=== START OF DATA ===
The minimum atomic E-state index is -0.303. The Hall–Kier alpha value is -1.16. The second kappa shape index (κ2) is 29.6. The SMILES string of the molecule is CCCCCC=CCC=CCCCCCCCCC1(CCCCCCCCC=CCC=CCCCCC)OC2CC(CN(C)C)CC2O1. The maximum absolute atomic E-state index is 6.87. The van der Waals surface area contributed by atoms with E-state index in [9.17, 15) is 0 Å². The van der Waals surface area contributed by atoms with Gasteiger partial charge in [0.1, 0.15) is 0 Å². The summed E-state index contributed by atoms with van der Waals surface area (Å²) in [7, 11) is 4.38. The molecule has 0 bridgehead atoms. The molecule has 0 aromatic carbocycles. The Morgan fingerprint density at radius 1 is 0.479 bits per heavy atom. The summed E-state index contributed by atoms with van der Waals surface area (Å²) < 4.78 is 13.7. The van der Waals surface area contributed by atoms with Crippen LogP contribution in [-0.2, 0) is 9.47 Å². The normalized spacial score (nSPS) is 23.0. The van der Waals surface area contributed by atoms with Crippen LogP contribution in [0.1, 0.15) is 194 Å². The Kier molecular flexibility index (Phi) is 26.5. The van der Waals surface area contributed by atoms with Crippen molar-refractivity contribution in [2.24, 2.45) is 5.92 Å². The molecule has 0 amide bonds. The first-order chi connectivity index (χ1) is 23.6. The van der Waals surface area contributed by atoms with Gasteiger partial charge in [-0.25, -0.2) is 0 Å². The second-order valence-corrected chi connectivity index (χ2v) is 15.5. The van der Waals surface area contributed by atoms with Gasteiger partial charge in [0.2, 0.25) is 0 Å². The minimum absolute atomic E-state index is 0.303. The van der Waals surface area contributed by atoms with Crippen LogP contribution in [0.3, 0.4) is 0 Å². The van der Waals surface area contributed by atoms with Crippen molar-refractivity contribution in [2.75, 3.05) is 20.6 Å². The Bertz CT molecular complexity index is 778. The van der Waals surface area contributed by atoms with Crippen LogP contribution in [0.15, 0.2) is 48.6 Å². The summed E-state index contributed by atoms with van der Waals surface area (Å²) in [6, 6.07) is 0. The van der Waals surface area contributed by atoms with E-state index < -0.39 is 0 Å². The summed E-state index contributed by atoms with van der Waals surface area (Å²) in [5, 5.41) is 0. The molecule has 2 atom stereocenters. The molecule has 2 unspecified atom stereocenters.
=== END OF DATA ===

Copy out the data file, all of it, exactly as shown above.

The minimum atomic E-state index is -0.303. The Hall–Kier alpha value is -1.16. The second kappa shape index (κ2) is 29.6. The SMILES string of the molecule is CCCCCC=CCC=CCCCCCCCCC1(CCCCCCCCC=CCC=CCCCCC)OC2CC(CN(C)C)CC2O1. The maximum absolute atomic E-state index is 6.87. The van der Waals surface area contributed by atoms with E-state index in [9.17, 15) is 0 Å². The van der Waals surface area contributed by atoms with Gasteiger partial charge in [0.1, 0.15) is 0 Å². The summed E-state index contributed by atoms with van der Waals surface area (Å²) in [7, 11) is 4.38. The molecule has 0 bridgehead atoms. The molecule has 0 aromatic carbocycles. The Morgan fingerprint density at radius 1 is 0.479 bits per heavy atom. The summed E-state index contributed by atoms with van der Waals surface area (Å²) < 4.78 is 13.7. The van der Waals surface area contributed by atoms with Crippen LogP contribution in [-0.2, 0) is 9.47 Å². The normalized spacial score (nSPS) is 23.0. The van der Waals surface area contributed by atoms with Crippen LogP contribution in [0.1, 0.15) is 194 Å². The Kier molecular flexibility index (Phi) is 26.5. The van der Waals surface area contributed by atoms with Crippen molar-refractivity contribution in [2.24, 2.45) is 5.92 Å². The molecule has 0 amide bonds. The first-order chi connectivity index (χ1) is 23.6. The van der Waals surface area contributed by atoms with Gasteiger partial charge in [-0.25, -0.2) is 0 Å². The second-order valence-corrected chi connectivity index (χ2v) is 15.5. The van der Waals surface area contributed by atoms with Gasteiger partial charge in [0.2, 0.25) is 0 Å². The minimum absolute atomic E-state index is 0.303. The van der Waals surface area contributed by atoms with Crippen LogP contribution in [0.3, 0.4) is 0 Å². The van der Waals surface area contributed by atoms with Crippen molar-refractivity contribution in [2.75, 3.05) is 20.6 Å². The Bertz CT molecular complexity index is 778. The van der Waals surface area contributed by atoms with Crippen LogP contribution in [0.15, 0.2) is 48.6 Å². The summed E-state index contributed by atoms with van der Waals surface area (Å²) in [6, 6.07) is 0. The van der Waals surface area contributed by atoms with E-state index < -0.39 is 0 Å². The summed E-state index contributed by atoms with van der Waals surface area (Å²) in [5, 5.41) is 0. The molecule has 2 atom stereocenters. The molecule has 2 unspecified atom stereocenters.